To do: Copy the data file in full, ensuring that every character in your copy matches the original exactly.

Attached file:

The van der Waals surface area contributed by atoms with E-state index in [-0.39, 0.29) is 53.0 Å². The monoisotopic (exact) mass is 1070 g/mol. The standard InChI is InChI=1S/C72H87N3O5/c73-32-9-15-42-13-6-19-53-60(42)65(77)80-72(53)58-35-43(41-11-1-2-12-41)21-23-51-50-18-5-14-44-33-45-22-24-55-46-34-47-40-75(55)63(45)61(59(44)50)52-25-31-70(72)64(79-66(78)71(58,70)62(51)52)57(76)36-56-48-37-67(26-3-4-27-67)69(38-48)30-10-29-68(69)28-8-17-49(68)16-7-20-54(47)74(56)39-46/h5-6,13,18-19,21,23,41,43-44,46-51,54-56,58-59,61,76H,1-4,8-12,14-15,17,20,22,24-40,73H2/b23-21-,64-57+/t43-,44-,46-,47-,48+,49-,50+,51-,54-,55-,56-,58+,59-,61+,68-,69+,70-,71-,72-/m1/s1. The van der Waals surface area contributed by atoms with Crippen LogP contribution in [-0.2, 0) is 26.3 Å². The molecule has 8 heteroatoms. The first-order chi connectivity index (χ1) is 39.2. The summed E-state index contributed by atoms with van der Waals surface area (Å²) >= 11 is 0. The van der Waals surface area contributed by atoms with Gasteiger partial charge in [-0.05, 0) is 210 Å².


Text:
The van der Waals surface area contributed by atoms with E-state index in [-0.39, 0.29) is 53.0 Å². The monoisotopic (exact) mass is 1070 g/mol. The standard InChI is InChI=1S/C72H87N3O5/c73-32-9-15-42-13-6-19-53-60(42)65(77)80-72(53)58-35-43(41-11-1-2-12-41)21-23-51-50-18-5-14-44-33-45-22-24-55-46-34-47-40-75(55)63(45)61(59(44)50)52-25-31-70(72)64(79-66(78)71(58,70)62(51)52)57(76)36-56-48-37-67(26-3-4-27-67)69(38-48)30-10-29-68(69)28-8-17-49(68)16-7-20-54(47)74(56)39-46/h5-6,13,18-19,21,23,41,43-44,46-51,54-56,58-59,61,76H,1-4,8-12,14-15,17,20,22,24-40,73H2/b23-21-,64-57+/t43-,44-,46-,47-,48+,49-,50+,51-,54-,55-,56-,58+,59-,61+,68-,69+,70-,71-,72-/m1/s1. The van der Waals surface area contributed by atoms with Crippen LogP contribution in [-0.2, 0) is 26.3 Å². The molecule has 8 heteroatoms. The first-order chi connectivity index (χ1) is 39.2. The summed E-state index contributed by atoms with van der Waals surface area (Å²) >= 11 is 0. The van der Waals surface area contributed by atoms with Gasteiger partial charge in [-0.05, 0) is 210 Å².